Bradford Literature Festival: A Guest Piece by Claire Fayers
This year’s Bradford Literature Festival (24th June – 3rd July) is set to be bigger and better than ever, with a wide, diverse range of events meaning there is something for everyone. One of the highlights is the festival’s free family programme, with events themed around superheroes, myths, legends and fairy tales, and monsters, myths and mummies. Here, Claire Fayers, who ran Heroes and Villains workshop for children at this year’s Bradford Literature Festival, explores the joy of fantasy in fiction.
I can still remember the first time I was ever struck dumb by a book. I was nine years old, and the book was a collection of Greek myths I’d found in the library. I spent hours gazing at the image of Perseus riding a winged horse, and desperately that wishing winged horses existed. From there, it was a short jump to The Hobbit, then The Lord of the Rings and then any other fantasy and science fiction I could get my hands on. Anything that would take me away from the real world.
It was inevitable that when I started writing books, I went straight for fantasy. Yet I know there are many people who can’t see the point of reading something so far removed from real life. Why? What makes one person look at a picture of a flying horse and say, “That’s ridiculous, flying horses don’t exist.” And another person to respond, “Yes, but what if they did?”
Escape and Discovery
One of the criticisms levelled at fantasy is that it’s escapist – but that is entirely the point. Whether it’s from the bully at school or the stress of a job, there are times when we all need to escape. As C.S. Lewis famously pointed out, the only person who’s opposed to escape is a jailor. Fantasy offers a multitude of different worlds full of magic and strange creatures. The perfect place to lose yourself for a few hours.
It's not just a matter of escape, though. In entering the many worlds of fantasy we often come face to face with ourselves. Fantasy has its roots in our most ancient stories – tales that were passed on by word of mouth long before they were written down.
This suggests to me that there’s something fundamentally human about these stories of gods and monsters. No matter who we are or where we come from, we can find something in them that speaks to us. Courage, friendship, compassion and hope are all magnified to epic proportions.
Take the oldest recorded story in the world – Gilgamesh. It’s a tale of a hero king, his best friend, and a quest to the underworld. But at its heart, it’s a story of someone coming to terms with the death of a friend. It’s also great example of how a journey into other worlds can give us tools to deal with this world.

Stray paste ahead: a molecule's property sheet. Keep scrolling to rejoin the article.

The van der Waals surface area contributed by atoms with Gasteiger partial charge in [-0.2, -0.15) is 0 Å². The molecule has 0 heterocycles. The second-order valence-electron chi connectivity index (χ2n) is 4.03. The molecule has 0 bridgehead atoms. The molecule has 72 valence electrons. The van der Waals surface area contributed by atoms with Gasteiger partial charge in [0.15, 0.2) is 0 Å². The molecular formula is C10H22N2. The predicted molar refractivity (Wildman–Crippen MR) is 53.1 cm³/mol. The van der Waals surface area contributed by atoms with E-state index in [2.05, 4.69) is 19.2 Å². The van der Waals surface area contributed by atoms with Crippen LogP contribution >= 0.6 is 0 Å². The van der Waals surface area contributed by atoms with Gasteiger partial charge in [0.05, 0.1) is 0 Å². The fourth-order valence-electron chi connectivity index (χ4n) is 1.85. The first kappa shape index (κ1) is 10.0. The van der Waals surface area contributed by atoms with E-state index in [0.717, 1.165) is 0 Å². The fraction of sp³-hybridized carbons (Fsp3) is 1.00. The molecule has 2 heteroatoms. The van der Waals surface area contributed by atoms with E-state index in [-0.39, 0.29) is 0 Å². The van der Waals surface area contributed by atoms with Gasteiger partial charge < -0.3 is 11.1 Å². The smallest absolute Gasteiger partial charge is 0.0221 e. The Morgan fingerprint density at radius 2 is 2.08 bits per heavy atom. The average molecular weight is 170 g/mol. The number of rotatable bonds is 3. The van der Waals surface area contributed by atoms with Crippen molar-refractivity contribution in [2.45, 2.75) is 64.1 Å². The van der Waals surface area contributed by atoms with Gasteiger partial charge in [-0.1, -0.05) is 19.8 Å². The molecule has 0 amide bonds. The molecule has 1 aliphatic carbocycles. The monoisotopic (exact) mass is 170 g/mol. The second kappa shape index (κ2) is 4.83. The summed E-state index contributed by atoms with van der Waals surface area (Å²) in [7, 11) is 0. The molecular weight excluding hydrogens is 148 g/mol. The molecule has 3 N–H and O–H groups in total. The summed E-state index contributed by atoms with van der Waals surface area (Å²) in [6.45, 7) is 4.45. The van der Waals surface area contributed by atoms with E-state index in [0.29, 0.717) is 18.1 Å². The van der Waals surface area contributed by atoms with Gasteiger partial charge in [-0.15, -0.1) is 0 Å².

Imagination, Imagination, Imagination
I began my first novel, The Accidental Pirates, with a list of everything I liked most, and I challenged myself to see how much of it I could fit into one story. The list included pirates, magicians, librarians and evil penguins, and I’m proud that I managed to put them all in. There’s no way I could have done that with a book set in the real world.
There are still rules. Once you’ve established the maximum speed of dragon flight or how magic works, you must stick to it (something that caused me a big headache in the sequel!) But, as the author, you invent the rules. All the details of the world are entirely up to your own imagination.
Can Fantasy be True?
One of my favourite fantasy novels, The Bridge of Birds by Barry Hughart, states: fable has strong shoulders that carry far more truth than fact can.
How can a set of imaginary events in an imaginary world be true? Maybe, in the words of Neil Gaiman, paraphrasing G.K. Chesterton: Fairy tales are more than true: not because they tell us that dragons exist, but because they tell us that dragons can be beaten.
Or, maybe, it’s because these stories remind us that the world is a far bigger place than we will ever seen, full of wonders.
My novel, Storm Hound, begins when one of the Norse gods’ hunting hounds falls out of the sky and becomes
trapped on Earth, reduced to the size of a ordinary puppy. I wanted to make a big contrast between the world of the gods and our world, so I set the story in the most unmagical place I could think of – my home area of South Wales.
My little stormhound disagreed. Storm thought the plain Welsh town was a wonderful place, full of adventures waiting to be discovered. As I wrote, I found myself looking at the streets and the shops with new eyes.
Our world is still the most marvellous place to live. Sometimes I just need to step outside it for a while to be reminded of the fact.
Claire Fayers is the award-winning author of the Accidental Pirate duology, Mirror Magic, Storm Hound and, her latest book Welsh Fairy Tales Myths and Legends, nominated for the Carnegie Medal. You can find her online at www.clairefayers.com
Claire is one of the authors taking part in this year’s Bradford Literature Festival. Bradford Literature Festival is an annual arts event and year-round cultural outreach programme that hosts respected authors, poets, speakers, musicians and artists from Bradford, from the UK, and from around the world. Founded in 2014, BLF is now a key event in the UK cultural calendar and the most diverse literature festival in the country. Find out more about Bradford Literature Festival’s Family Programme here: https://www.bradfordlitfest.co.uk/events/?genre=children,fairy-tales-myths-legends,family-events,monsters-myths-mummies,superheroes,young-adult.